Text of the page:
- Sister Mary Anne Gowran
Despite the confinement within the convent walls their educational establishments were well inserted in the town from the very beginning and offered what the population needed. In July 1847 this small community took possession of the house known as Echo Lodge and the surrounding grounds consisting of six acres.
The building of the poor school began on the 2nd February 1848 and was opened on the 21st of November 1848 when it was blessed and placed under the protection of the Blessed Virgin and St. Aloysius. The school was a two storey building with a room in each storey and each room was 20 feet X 20 feet and 10 feet high. The school newly built and having required furniture and desks applied to the commissioners of education in December 1848 for a grant for teachers’ salary and books. The two ladies, from the community teaching, were Teresa Moran (Sr. M Agatha Moran) and Ellen Maher (Sr. M Ursula Maher). School began at 10 O’Clock and continued until 3pm. To secure the attendance of the poorest children the sisters gave breakfast and clothing to all who needed such help.
In 1865 there were 867 children attending the National School. Such was the need to for education in this town and these women came to provide a longterm and stable education with the help and support of the people of this town and of course Mrs. Harriet Daly. Mrs Harriet Daly died in 1862 leaving a sum in her will for the nuns to continue to provide for the education of children, particularly the poor, in the area.
From the house records it seems that the early years seemed a particularly hard time health wise. Indeed the great Famine in Ireland was from 1845 and in parts of Ireland it lasted until 1852. In the late 1840s the cholera epidemic affected the Dominican community of nuns. There were a few outbreaks of the cholera disease in the town of Kingstown. On the 6th of October 1849 their youngest member, Sr Agatha, died of the cholera disease. Sr Agatha as mentioned, was one of the two nuns teaching in the primary school. The nuns were so upset by the sudden death of Sr. Agatha that they thought they could not continue in Kingstown. However, Mother Aloysius encouraged the community with her hopeful spirit. Two sisters from Cabra were sent out to take the place of Sr. Agatha. And again between 1937-1941 seven members of the community died, some of them from TB and in 1942 two boarders died – 15 and 17, one of TB and the other of a streptococcal throat.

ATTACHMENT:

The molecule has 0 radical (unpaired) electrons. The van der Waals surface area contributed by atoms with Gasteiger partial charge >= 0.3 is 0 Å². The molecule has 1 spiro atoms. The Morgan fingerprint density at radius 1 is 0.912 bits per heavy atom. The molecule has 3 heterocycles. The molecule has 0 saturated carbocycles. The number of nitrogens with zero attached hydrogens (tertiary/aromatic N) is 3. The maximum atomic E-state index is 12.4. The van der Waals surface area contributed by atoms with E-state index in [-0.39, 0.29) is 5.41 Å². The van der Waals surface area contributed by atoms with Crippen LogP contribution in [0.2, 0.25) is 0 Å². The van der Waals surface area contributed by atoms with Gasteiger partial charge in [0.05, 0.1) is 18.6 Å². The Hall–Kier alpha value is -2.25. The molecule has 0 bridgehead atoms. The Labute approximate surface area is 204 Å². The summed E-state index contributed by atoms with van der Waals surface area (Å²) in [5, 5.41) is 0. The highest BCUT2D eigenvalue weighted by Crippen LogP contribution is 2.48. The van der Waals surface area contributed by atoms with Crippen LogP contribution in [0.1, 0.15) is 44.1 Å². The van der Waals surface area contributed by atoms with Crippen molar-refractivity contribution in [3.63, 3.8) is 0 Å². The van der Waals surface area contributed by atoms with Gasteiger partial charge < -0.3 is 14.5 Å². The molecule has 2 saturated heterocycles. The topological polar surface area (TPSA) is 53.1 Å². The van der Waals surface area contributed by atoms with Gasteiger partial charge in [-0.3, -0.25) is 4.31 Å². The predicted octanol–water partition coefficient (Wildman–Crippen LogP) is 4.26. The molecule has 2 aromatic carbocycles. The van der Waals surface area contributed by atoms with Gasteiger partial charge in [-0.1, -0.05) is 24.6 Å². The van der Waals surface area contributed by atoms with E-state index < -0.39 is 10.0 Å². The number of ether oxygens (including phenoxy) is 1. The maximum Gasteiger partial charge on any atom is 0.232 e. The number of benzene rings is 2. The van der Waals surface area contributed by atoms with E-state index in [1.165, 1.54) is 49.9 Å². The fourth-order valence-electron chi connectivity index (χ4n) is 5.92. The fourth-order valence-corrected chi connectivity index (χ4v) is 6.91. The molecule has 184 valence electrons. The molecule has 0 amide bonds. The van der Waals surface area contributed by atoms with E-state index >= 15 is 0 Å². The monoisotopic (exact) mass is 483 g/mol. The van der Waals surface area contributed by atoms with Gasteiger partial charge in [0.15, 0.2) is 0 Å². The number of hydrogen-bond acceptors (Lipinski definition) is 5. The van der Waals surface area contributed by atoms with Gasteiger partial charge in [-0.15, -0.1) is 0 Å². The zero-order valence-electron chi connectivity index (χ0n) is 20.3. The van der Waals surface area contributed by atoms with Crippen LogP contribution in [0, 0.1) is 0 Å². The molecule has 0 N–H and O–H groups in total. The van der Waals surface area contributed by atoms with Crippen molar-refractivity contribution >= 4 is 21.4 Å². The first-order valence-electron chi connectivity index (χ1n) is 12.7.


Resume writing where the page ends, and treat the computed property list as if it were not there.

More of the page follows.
There were many who left an impression on the history of the school community. Sr Concepta Lynch is one example of someone who used her talents and has left a gem in the town, this was referred to recently by a local historian as the Sistine Chapel of Dun Laoghaire! This small oratory is there now to remember the boys of Dun Laoghaire who were killed in Flanders in the First World War. These boys attended the Dominican school and lived in the surrounding streets. Sr Concepta painted Celtic designs on the walls, leaving us a monument of beauty that directs us to God. She taught the boys in the primary school and later taught oil-painting and illumination in the boarding school.
During their first 50 years in the town 112 women joined the community. The nuns accepted the challenge not only to confirm their educational work in the town but also went elsewhere to take up new challenges.
In 1867 8 nuns from Kingstown community left for Australia never to return and a second group left in 1868. In 1870 7 members left to establish a foundation in Wicklow. They were invited to these places because of their involvement in education. They ran schools in Australia and Wicklow taking up new challenges in different settings.
Following the establishment of the Irish Free State in 1922 Kingstown was renamed Dun Laoghaire. Other changes took place in the following decades and changes continue to be a part of our lived experience. Free education in 1967/68 in Ireland and in 1971 with the introduction of the new Primary Curriculum – enhanced further child-centred education which is very much of the Dominican tradition with great emphasis on music and art in our school. Curriculum changes and additions continue to be a part of school life. Changes in the local community brought many challenges for all to care for one another. We in our school community remain a place of welcome to all in our care for it is to you that we hold precious. All change offers the potential to grow and become truly human. All are welcome in this place – behold Love’s amazing grace. Let us continue with our celebration of thanksgiving.